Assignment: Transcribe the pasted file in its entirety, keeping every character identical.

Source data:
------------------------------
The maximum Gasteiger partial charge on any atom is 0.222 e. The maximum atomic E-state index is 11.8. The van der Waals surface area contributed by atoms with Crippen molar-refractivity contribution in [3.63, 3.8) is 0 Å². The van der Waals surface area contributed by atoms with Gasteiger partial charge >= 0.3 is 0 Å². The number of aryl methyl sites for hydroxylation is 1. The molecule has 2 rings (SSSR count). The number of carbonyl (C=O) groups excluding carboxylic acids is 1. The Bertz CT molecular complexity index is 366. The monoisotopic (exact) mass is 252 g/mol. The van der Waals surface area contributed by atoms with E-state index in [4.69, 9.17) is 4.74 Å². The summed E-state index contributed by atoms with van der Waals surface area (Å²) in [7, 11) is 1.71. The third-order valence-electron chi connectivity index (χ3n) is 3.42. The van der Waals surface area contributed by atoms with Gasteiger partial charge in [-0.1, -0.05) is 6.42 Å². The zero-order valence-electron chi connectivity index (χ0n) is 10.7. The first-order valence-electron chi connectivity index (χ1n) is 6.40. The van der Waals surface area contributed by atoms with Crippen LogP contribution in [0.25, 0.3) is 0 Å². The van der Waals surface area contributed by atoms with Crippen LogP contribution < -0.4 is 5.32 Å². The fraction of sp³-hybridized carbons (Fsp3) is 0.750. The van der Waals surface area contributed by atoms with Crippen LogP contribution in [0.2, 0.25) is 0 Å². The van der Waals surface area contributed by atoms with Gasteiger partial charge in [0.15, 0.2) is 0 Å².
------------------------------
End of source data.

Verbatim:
The maximum Gasteiger partial charge on any atom is 0.222 e. The maximum atomic E-state index is 11.8. The van der Waals surface area contributed by atoms with Crippen molar-refractivity contribution in [3.63, 3.8) is 0 Å². The van der Waals surface area contributed by atoms with Gasteiger partial charge >= 0.3 is 0 Å². The number of aryl methyl sites for hydroxylation is 1. The molecule has 2 rings (SSSR count). The number of carbonyl (C=O) groups excluding carboxylic acids is 1. The Bertz CT molecular complexity index is 366. The monoisotopic (exact) mass is 252 g/mol. The van der Waals surface area contributed by atoms with E-state index in [4.69, 9.17) is 4.74 Å². The summed E-state index contributed by atoms with van der Waals surface area (Å²) in [7, 11) is 1.71. The third-order valence-electron chi connectivity index (χ3n) is 3.42. The van der Waals surface area contributed by atoms with Gasteiger partial charge in [-0.1, -0.05) is 6.42 Å². The zero-order valence-electron chi connectivity index (χ0n) is 10.7. The first-order valence-electron chi connectivity index (χ1n) is 6.40. The van der Waals surface area contributed by atoms with Crippen LogP contribution in [0.25, 0.3) is 0 Å². The van der Waals surface area contributed by atoms with Crippen LogP contribution < -0.4 is 5.32 Å². The fraction of sp³-hybridized carbons (Fsp3) is 0.750. The van der Waals surface area contributed by atoms with Crippen LogP contribution in [0.2, 0.25) is 0 Å². The van der Waals surface area contributed by atoms with Gasteiger partial charge in [0.15, 0.2) is 0 Å².